Night Owls Are More Intelligent Than Morning Birds
If I have to define myself by my productivity tendency based on the time of day, I would have to say I am not a morning person.
I imagine my mother is nodding in agreement as she reads this article, as I didn’t make life easy for her while I was a teenager. Though I enjoyed school for the most part, I was not at my peak in the morning. I worked late into the night, managing an online community and customizing my BBS software (writing WordPress plugins would be the modern equivalent), making it difficult to concentrate in the morning.
The trend has continued. Here’s a peek at my current schedule. I work at my day job between 9:00 am and 5:00 pm, with practically zero opportunity for responding to Consumerism Commentary email during that time. Between 6:00 pm and 9:00 pm, I handle administrative tasks for Consumerism Commentary, like responding to email, scheduling phone calls and interviews, occasionally recording the Podcast, and eating dinner. I write for Consumerism Commentary and other websites almost exclusively during my wheelhouse — between 9:00 pm and 2:00 am. I try to go to sleep no later than 2:00 am every night.
Ideas come to me during the night. Words flow. All I can explain from my own point of view is that my brain works better when the world (or at least my time zone and the few surrounding it) is asleep, even if my eyes begin to get glassy and my body tires.
Are you a morning person or a night owl? If the answer isn’t obvious to you, you can take this quiz, but I would assume that most adults can easily identify the time of day during which they function at their best without a test. I’m also willing to bet that almost all adults show a preference for one or the other.
There has been some scientific research lately on this topic, and the results show that eveningness — the idea that one’s brain operates optimally during the night — is correlated with higher intelligence measured at childhood. Genetics is partly to blame for this preference, and it can change with age. These charts illustrate the data nicely.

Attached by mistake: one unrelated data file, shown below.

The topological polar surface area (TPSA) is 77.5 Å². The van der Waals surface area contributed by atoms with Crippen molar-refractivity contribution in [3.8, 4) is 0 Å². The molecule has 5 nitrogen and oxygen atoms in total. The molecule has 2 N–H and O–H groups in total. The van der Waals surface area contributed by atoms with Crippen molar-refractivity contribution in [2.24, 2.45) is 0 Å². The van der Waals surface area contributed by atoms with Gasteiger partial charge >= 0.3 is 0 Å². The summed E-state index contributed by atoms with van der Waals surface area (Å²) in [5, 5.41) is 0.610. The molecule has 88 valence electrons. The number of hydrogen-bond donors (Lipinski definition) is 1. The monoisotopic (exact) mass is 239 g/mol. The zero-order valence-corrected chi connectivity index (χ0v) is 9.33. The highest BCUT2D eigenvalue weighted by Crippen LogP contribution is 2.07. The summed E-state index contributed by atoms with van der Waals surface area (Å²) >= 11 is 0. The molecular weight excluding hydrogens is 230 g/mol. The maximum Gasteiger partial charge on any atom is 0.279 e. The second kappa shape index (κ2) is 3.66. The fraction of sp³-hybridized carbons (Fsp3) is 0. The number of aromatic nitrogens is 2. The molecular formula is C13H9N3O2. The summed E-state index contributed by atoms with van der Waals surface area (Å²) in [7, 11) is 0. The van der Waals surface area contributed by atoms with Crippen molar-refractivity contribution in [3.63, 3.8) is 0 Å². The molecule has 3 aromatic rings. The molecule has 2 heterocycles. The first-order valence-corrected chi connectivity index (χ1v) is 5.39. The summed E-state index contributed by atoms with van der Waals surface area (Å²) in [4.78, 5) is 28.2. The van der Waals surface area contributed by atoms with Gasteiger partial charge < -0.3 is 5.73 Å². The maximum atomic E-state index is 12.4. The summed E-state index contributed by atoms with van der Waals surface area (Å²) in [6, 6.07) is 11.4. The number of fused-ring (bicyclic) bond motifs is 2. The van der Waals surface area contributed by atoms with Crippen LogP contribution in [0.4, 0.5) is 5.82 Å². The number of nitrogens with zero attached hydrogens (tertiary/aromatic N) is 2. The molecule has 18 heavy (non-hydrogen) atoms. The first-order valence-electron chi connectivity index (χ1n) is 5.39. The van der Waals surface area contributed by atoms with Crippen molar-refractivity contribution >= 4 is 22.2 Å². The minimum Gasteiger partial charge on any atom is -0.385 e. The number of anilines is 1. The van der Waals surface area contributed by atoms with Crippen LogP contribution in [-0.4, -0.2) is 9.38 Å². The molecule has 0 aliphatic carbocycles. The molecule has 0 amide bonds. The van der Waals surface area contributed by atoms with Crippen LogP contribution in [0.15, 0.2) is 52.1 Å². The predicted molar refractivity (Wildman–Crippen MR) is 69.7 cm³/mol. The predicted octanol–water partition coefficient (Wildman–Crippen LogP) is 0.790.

Not to be accused of writing this article with the purpose of declaring myself more intelligent because I work best late, I am quick to admit there are some downsides to being an evening person. From The Week:
Night owls tend to be less reliable, more emotionally unstable, and more likely to have problems with addictions and eating disorders, according to a 2008 study by psychologist Marina Giamnietro. They are also more likely to drink alcohol and smoke, says Dutch psychiatrist Walter van den Broek… Another study found that undergrad “evening types” had lower GPAs than those who awake early in the morning.
There are some interesting conclusions I could draw.
- The stock market is open for trading only from 9:30 am to 4:00 pm Eastern Time on most days. As I live in Eastern Time, the time for trading stocks corresponds to the time when my brain is not operating at its best capacity. I’d probably make a poor stock trader, or not as successful as I would be if the market were available during the night.
- If I were to stay in a corporate environment, I might be more successful if I weren’t tied to a 9:00 am to 5:00 pm routine. Shift work doesn’t appeal to me, however.
And a message to all who have tried to convert me from a night person to a morning person: you can stop now.